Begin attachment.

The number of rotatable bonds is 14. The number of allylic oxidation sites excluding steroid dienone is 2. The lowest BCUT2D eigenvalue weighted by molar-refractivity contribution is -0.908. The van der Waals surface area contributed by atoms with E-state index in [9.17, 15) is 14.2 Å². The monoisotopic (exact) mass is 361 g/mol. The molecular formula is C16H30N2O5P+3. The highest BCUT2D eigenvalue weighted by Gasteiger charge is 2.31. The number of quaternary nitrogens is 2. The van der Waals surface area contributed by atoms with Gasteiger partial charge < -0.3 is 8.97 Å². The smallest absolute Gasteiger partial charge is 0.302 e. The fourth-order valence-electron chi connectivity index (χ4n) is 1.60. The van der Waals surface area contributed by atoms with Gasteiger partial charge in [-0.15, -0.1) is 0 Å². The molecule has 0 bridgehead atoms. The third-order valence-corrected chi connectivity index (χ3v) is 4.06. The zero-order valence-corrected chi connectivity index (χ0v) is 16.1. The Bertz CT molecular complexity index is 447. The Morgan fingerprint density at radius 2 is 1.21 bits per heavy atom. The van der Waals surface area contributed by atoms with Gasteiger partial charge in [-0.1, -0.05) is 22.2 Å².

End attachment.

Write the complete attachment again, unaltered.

The number of rotatable bonds is 14. The number of allylic oxidation sites excluding steroid dienone is 2. The lowest BCUT2D eigenvalue weighted by molar-refractivity contribution is -0.908. The van der Waals surface area contributed by atoms with E-state index in [9.17, 15) is 14.2 Å². The monoisotopic (exact) mass is 361 g/mol. The molecular formula is C16H30N2O5P+3. The highest BCUT2D eigenvalue weighted by Gasteiger charge is 2.31. The number of quaternary nitrogens is 2. The van der Waals surface area contributed by atoms with Gasteiger partial charge < -0.3 is 8.97 Å². The smallest absolute Gasteiger partial charge is 0.302 e. The fourth-order valence-electron chi connectivity index (χ4n) is 1.60. The van der Waals surface area contributed by atoms with Gasteiger partial charge in [-0.15, -0.1) is 0 Å². The molecule has 0 bridgehead atoms. The third-order valence-corrected chi connectivity index (χ3v) is 4.06. The zero-order valence-corrected chi connectivity index (χ0v) is 16.1. The Bertz CT molecular complexity index is 447. The Morgan fingerprint density at radius 2 is 1.21 bits per heavy atom. The van der Waals surface area contributed by atoms with Gasteiger partial charge in [-0.1, -0.05) is 22.2 Å².